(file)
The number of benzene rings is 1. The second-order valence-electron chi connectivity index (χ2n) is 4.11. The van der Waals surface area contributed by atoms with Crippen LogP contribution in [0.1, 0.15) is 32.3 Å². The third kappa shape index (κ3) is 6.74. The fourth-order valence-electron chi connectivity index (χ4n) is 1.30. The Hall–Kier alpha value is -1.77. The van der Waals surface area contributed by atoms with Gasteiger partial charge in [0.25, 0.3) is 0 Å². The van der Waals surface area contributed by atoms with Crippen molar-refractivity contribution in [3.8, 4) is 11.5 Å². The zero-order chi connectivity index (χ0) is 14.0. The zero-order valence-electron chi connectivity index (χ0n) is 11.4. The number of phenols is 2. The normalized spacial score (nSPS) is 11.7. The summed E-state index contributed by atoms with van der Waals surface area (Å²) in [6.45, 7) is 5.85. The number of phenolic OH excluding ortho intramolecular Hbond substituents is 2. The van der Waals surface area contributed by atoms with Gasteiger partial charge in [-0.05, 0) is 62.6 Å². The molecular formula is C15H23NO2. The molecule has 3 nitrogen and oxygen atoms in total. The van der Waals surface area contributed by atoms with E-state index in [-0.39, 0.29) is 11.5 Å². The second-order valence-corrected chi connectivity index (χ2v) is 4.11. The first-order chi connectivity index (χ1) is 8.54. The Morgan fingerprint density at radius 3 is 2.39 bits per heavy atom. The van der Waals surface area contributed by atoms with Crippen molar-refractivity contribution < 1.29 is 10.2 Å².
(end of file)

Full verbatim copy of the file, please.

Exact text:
The number of benzene rings is 1. The second-order valence-electron chi connectivity index (χ2n) is 4.11. The van der Waals surface area contributed by atoms with Crippen LogP contribution in [0.1, 0.15) is 32.3 Å². The third kappa shape index (κ3) is 6.74. The fourth-order valence-electron chi connectivity index (χ4n) is 1.30. The Hall–Kier alpha value is -1.77. The van der Waals surface area contributed by atoms with Gasteiger partial charge in [0.25, 0.3) is 0 Å². The van der Waals surface area contributed by atoms with Crippen molar-refractivity contribution in [3.8, 4) is 11.5 Å². The zero-order chi connectivity index (χ0) is 14.0. The zero-order valence-electron chi connectivity index (χ0n) is 11.4. The number of phenols is 2. The normalized spacial score (nSPS) is 11.7. The summed E-state index contributed by atoms with van der Waals surface area (Å²) in [6.45, 7) is 5.85. The number of phenolic OH excluding ortho intramolecular Hbond substituents is 2. The van der Waals surface area contributed by atoms with Gasteiger partial charge in [-0.05, 0) is 62.6 Å². The molecular formula is C15H23NO2. The molecule has 3 nitrogen and oxygen atoms in total. The van der Waals surface area contributed by atoms with E-state index in [-0.39, 0.29) is 11.5 Å². The second-order valence-corrected chi connectivity index (χ2v) is 4.11. The first-order chi connectivity index (χ1) is 8.54. The Morgan fingerprint density at radius 3 is 2.39 bits per heavy atom. The van der Waals surface area contributed by atoms with Crippen molar-refractivity contribution < 1.29 is 10.2 Å².